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|Legendary singer - and golf fanatic - Bing Crosby. (Courtesy of the Library of Congress)|
At this time of the year, with the January thaw running late, there is no better place for a frost-bound hacker than Pebble Beach, the picturesque California peninsula which, many believe, is God's special gift to the game.
This is where the world's best golfers gather at this time and, mixed with Hollywood's brightest stars and other celebrities, they play the Pebble Beach National Pro-Am. They've been doing this for the past 53 years, and for all that time it has remained a special kind of tournament for both golfer and fans. A special favorite, too.
The name above the title now is AT&T, the short form for the telecommunications giant. Many years ago, when I first checked it out, everyone called it the "Crosby Clambake." And many still do, even though the beloved Bing Crosby has not been with us for 24 years now and AT&T is putting up the $4 million purse and providing the hospitality.
It is the centerpiece of the West Coast Swing that kicks off the first segment of the PGA Tour, but when it began in 1937 it was an extremely risky venture. There were slim pickings for the touring pros in those days: few tournaments and fewer sponsors willing to put up the prize money. Crosby, an ardent amateur golfer who played with the pros from time to time, discussed this with his friend, Tony Penna, a prominent player in the early days of the tour who went on to become a well-known club-maker.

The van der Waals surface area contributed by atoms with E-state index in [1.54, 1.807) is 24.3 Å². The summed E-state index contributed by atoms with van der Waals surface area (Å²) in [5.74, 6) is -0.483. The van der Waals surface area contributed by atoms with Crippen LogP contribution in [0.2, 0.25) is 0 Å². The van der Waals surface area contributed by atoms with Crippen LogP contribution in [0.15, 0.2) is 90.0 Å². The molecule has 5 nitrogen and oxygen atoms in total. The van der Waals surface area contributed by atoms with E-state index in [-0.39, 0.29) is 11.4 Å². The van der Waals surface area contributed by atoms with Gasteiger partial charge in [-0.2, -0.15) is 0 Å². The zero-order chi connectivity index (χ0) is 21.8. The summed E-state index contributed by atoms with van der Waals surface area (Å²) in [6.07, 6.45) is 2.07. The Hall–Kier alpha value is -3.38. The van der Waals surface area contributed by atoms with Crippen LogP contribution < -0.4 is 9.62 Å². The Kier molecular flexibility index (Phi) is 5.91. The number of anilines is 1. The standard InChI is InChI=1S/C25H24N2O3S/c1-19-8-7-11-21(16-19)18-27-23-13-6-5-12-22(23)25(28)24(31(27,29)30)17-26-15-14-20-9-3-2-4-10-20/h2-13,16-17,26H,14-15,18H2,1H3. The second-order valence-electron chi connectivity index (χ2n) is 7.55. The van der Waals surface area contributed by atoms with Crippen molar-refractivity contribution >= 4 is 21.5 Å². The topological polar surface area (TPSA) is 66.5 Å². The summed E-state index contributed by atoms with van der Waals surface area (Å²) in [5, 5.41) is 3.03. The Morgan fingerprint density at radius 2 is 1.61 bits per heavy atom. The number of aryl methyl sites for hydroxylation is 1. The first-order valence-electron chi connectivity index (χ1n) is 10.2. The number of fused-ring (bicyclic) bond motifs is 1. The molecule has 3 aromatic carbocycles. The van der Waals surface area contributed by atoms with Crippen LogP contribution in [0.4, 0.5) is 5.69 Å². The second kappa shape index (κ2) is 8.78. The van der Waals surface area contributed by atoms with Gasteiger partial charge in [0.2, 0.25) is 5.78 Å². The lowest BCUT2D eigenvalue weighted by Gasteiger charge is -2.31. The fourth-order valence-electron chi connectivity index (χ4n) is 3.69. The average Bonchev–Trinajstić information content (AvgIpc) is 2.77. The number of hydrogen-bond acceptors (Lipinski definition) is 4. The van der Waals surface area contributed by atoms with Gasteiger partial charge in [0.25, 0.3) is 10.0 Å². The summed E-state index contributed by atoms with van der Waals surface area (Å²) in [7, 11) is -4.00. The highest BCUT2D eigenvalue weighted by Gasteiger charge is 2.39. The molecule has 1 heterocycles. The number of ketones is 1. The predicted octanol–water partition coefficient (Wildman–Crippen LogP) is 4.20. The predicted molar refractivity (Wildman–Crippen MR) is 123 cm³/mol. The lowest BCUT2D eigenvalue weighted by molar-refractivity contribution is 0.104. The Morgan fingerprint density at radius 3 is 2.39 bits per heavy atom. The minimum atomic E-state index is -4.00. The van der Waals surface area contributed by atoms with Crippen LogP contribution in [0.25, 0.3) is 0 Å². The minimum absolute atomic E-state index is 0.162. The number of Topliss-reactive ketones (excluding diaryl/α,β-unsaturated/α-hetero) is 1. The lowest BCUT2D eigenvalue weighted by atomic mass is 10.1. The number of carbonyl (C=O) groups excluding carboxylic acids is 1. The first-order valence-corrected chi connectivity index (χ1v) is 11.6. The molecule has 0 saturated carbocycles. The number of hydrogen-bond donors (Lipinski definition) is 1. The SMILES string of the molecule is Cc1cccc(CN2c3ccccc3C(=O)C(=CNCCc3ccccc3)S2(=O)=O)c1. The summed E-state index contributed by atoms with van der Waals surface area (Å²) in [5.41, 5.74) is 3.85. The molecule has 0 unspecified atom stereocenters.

The tour was struggling through an especially skimpy West Coast schedule at the time, and Penna thought a pro-am type of event, to which Bing could invite some of his golfing Hollywood friends, could fit very nicely. The idea intrigued Crosby.
The pro-am format certainly was different, and his Hollywood buddies could get a chance to meet the pros and perhaps even learn a little more about the game. "It'll be more like a gathering of friends," he told Tony, "and then, at the end, we'll have a big barbecue."